Paradise Lost Critical Analysis

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This article provides a critical analysis of Paradise Lost focusing on description of Satan, Blank verses in Paradise Lost and the Epic Similes used in the poetry. Paradise Lost is an epic poem in blank verse by the 17th-century English poet John Milton. It was originally published in 1667 in ten books, with a total of over ten thousand individual lines of verse.[/typography]


Satan’s speeches in the book 1 of Milton’s landmark epic Paradise Lost, offer the most reliable exposure to the mind, nature and the personality of one of the most controversial characters penned in Literature.

Satan’s first speech addressed to Beelzebub reveals a character coming to terms with the loss of paradisaical happiness and thought of impending doom. Although “rack’d with deep despair”, Satan presents himself as a fearless character unvanquished in spirit or in his decision for combat which makes him heroic. The first speech reveals Satan as someone who is burning with proud contempt, unyielding hatred towards the Almighty and study of revenge arising out of injured merit. He has a sense of strong ego gets reflected when he utters – “To bow and sue for grace with suppliant knee and deify his power ……. That were a shame and ignominy beneath this downfall”.

Satan’s second speech in Paradise Lost is also addressed to Beelzebub reveals his superb confidence in making evil synonymous with good and fraudulence a virtue. The second speech gives an idea of the pure evil that lurks in Satan’s character when he says – “To do aught never will be our task but ever to do ill our sole delight”. To make the most out of a situation was Satan’s motto which is why he proposed a council to discuss – – “what re-enforcement we may gain from hope, If not what resolution from despair”.

From Satan’s third speech we gather a note of unholy defiance in Satan’s character along with self-proclaimed superiority. The antagonism is Satan’s character reaches its peak when he invokes horrors and hails himself as the infernal master of Hell. The strong determination and will-power that brews inside Satan which is also the source of his indomitable optimism comes to the fore when he boldly exclaims – “The mind is its own place, and in itself can make a heaven of hell and hell of heaven. What matter where if I be still the same.” The megalomaniac aspect of Satan’s character is exposed when he refuses to accept the Almighty his superior even after losing the battle against him – “To reign is worth ambition though in hell, better to reign in hell than serve in heaven”.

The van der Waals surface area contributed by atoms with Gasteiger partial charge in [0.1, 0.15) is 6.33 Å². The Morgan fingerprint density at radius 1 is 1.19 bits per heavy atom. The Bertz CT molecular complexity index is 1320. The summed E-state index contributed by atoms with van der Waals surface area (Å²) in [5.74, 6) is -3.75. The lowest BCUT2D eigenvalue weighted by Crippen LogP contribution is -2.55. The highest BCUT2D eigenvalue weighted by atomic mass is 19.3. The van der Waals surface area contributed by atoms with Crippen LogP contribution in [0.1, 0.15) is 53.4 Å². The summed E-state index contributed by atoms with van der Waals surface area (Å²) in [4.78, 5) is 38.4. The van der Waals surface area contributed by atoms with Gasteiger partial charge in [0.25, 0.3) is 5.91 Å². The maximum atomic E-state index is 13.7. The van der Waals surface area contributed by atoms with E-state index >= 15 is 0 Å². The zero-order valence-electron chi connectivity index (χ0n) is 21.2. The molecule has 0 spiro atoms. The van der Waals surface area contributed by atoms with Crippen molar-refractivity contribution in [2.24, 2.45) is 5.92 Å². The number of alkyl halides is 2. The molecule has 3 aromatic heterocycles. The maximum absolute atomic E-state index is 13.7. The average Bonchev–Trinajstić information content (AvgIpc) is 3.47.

In the fourth speech, Satan comes across as an inspiring leader who infuses vigor into his followers and comrades – “Awake arise or be forever fallen”. This particular trait of Satan’s character is magnified in the fifth speech where he addresses the fallen angels as “Powers matchless but with the Almighty” in order to fuel their appetite for rebellion and direct their anger towards God. Satan’s ruthlessness and antagonism reaches new heights when he declares to defeat the forces of heaven by fraud or guile. Towards the end of the speech Satan is reduced to a crafty, desperate, malicious character who seeks to quench his thirst for revenge by wrecking havoc in the lives of the innocent creatures of the new world that Satan was rumored to create.

Thus we see how the succeeding speeches of Satan mark a degeneration of his image from a heroic stubborn fighter and mighty leader with undaunted spirit to a villainous demon who is ready to adopt the vilest means to satisfy his filthy design.